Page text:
Garrick Theatre, London – until 25 February 2022
Thought to be inspired by Virginia Woolf’s romance with Vita Sackville-West, Orlando depicts a boisterous protagonist whose journey spans five centuries and two genders. Its awareness of gender politics and expectations as well as the way is defies them is really something special, and it’s astounding that Woolf wrote such a groundbreaking piece of work in 1928 and that it remains so relevant now.
Tilda Swinton famously took on the role in the 1992 film adaptation but it’s the superb Emma Corrin who plays the title character in Neil Bartlett’s adpatation. As a non-binary performer, Corrin feels like the perfect fit for this gender fluid role and they do an outstanding job of bringing Orlando to life with wit and momentum. At 90 minutes, it’s impressive how much range Corrin is able to show and as a whole, the production manages to really pack a punch.
Michael Grandage’s intelligent direction gives the show a real buoyancy. The ensemble helps to create the story as it goes and the narration is spread around to give a continual movement. This adaptation also sees Corrin’s Orlando assisted by Deborah Findlay’s Mrs Grimsditch who maintains the pace whilst adding comical insights on the predicaments faced throughout. Much of the script is mischievous and sharp, and there are also some really brilliant homages to other literary and theatrical moments, including a particularly witty nod to Cabaret. Despite not being full of content, Bartlett’s adaptation does a good job of keeping the audience engaged and showcasing what’s there to its fullest extent.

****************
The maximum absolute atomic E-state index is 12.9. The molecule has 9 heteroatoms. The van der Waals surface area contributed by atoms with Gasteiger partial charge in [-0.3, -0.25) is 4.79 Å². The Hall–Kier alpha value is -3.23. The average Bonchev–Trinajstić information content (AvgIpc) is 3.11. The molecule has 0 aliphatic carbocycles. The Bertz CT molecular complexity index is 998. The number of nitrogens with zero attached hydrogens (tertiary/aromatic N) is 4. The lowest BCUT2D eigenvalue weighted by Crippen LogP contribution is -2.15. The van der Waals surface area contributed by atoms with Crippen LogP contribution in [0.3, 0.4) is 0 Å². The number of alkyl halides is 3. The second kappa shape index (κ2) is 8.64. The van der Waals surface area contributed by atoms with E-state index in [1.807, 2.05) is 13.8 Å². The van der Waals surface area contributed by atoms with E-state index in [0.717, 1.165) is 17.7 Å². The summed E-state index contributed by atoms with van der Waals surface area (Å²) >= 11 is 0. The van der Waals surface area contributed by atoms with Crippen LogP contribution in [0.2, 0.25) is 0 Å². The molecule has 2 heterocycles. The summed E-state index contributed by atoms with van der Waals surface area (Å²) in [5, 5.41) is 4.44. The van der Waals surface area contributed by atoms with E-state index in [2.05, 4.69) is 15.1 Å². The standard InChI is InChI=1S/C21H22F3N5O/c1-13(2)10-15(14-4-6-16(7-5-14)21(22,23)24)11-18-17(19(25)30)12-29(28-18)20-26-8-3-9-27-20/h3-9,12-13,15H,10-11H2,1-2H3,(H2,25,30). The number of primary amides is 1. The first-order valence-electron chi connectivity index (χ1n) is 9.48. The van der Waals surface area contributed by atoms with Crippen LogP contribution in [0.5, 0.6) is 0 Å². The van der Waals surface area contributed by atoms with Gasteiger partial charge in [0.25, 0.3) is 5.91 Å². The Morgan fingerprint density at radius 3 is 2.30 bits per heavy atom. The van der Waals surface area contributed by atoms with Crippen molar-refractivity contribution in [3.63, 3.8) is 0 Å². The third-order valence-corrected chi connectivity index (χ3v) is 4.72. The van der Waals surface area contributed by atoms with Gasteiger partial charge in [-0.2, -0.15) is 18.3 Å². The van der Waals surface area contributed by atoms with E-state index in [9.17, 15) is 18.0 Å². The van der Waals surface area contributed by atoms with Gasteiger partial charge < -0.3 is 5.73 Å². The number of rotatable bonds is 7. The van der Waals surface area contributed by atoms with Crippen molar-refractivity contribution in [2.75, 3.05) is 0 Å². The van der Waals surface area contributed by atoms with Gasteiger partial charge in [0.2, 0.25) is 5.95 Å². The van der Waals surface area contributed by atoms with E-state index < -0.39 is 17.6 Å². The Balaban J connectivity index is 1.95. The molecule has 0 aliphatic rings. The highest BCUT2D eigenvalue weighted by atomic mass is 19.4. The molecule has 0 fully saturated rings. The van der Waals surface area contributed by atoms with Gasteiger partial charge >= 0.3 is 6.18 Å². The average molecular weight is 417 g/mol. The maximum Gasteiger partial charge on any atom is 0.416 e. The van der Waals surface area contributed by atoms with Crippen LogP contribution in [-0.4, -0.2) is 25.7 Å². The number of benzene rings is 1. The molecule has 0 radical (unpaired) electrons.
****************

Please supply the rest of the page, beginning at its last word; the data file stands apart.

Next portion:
Peter McKintosh’s set design is superbly effective in demonstrating the various eras of Orlando’s life, without being at all over the top or gimmicky. The use of banners, beds and boats is extremely well done and cleverly combined lighting choices (Howard Hudson) and projections not only help emphasise the plot and script, but also add an almost fairy-tale like feel to the whole piece.
That line between childlike dreams and theatrical astonishment is truly the heart of this piece and it allows the audience to ponder some pretty deep topics, whilst also feeling swept along in the magic and mystery of it all. It may not be quite as groundbreaking as in 1928 but this is definitely a show that’s been revived at the right time, with a stellar cast to boot!
photo credit: Marc Brenner